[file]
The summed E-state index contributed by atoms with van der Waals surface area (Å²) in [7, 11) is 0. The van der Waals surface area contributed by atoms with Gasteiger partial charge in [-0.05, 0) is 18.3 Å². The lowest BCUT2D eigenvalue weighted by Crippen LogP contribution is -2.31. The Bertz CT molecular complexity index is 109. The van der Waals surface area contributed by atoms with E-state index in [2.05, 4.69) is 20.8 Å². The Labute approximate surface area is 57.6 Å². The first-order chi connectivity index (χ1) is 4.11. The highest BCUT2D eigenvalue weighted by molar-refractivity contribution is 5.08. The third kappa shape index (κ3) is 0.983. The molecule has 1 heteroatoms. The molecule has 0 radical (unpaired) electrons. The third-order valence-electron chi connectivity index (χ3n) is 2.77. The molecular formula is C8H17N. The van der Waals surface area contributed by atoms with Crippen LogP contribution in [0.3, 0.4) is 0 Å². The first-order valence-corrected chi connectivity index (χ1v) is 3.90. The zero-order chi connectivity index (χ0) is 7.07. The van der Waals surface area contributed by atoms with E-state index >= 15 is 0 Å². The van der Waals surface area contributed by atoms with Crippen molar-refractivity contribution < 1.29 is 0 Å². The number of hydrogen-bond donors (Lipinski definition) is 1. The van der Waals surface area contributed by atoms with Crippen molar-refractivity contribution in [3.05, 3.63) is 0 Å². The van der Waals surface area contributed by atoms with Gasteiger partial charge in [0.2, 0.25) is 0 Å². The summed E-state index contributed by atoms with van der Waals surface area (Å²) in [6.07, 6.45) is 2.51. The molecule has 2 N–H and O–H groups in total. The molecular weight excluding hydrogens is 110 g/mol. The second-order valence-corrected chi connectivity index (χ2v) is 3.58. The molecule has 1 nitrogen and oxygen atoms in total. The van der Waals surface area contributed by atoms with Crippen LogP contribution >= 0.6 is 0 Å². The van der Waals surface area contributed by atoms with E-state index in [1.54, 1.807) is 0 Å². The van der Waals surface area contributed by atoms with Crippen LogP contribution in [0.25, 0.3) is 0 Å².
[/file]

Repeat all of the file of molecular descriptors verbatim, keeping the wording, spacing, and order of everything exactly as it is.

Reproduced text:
The summed E-state index contributed by atoms with van der Waals surface area (Å²) in [7, 11) is 0. The van der Waals surface area contributed by atoms with Gasteiger partial charge in [-0.05, 0) is 18.3 Å². The lowest BCUT2D eigenvalue weighted by Crippen LogP contribution is -2.31. The Bertz CT molecular complexity index is 109. The van der Waals surface area contributed by atoms with E-state index in [2.05, 4.69) is 20.8 Å². The Labute approximate surface area is 57.6 Å². The first-order chi connectivity index (χ1) is 4.11. The highest BCUT2D eigenvalue weighted by molar-refractivity contribution is 5.08. The third kappa shape index (κ3) is 0.983. The molecule has 1 heteroatoms. The molecule has 0 radical (unpaired) electrons. The third-order valence-electron chi connectivity index (χ3n) is 2.77. The molecular formula is C8H17N. The van der Waals surface area contributed by atoms with Crippen LogP contribution in [0.3, 0.4) is 0 Å². The first-order valence-corrected chi connectivity index (χ1v) is 3.90. The zero-order chi connectivity index (χ0) is 7.07. The van der Waals surface area contributed by atoms with E-state index >= 15 is 0 Å². The van der Waals surface area contributed by atoms with Crippen molar-refractivity contribution < 1.29 is 0 Å². The number of hydrogen-bond donors (Lipinski definition) is 1. The van der Waals surface area contributed by atoms with Crippen molar-refractivity contribution in [3.05, 3.63) is 0 Å². The van der Waals surface area contributed by atoms with Gasteiger partial charge in [0.2, 0.25) is 0 Å². The summed E-state index contributed by atoms with van der Waals surface area (Å²) in [6.07, 6.45) is 2.51. The molecule has 2 N–H and O–H groups in total. The molecular weight excluding hydrogens is 110 g/mol. The second-order valence-corrected chi connectivity index (χ2v) is 3.58. The molecule has 1 nitrogen and oxygen atoms in total. The van der Waals surface area contributed by atoms with Crippen LogP contribution >= 0.6 is 0 Å². The van der Waals surface area contributed by atoms with E-state index in [1.54, 1.807) is 0 Å². The van der Waals surface area contributed by atoms with Crippen LogP contribution in [0.25, 0.3) is 0 Å².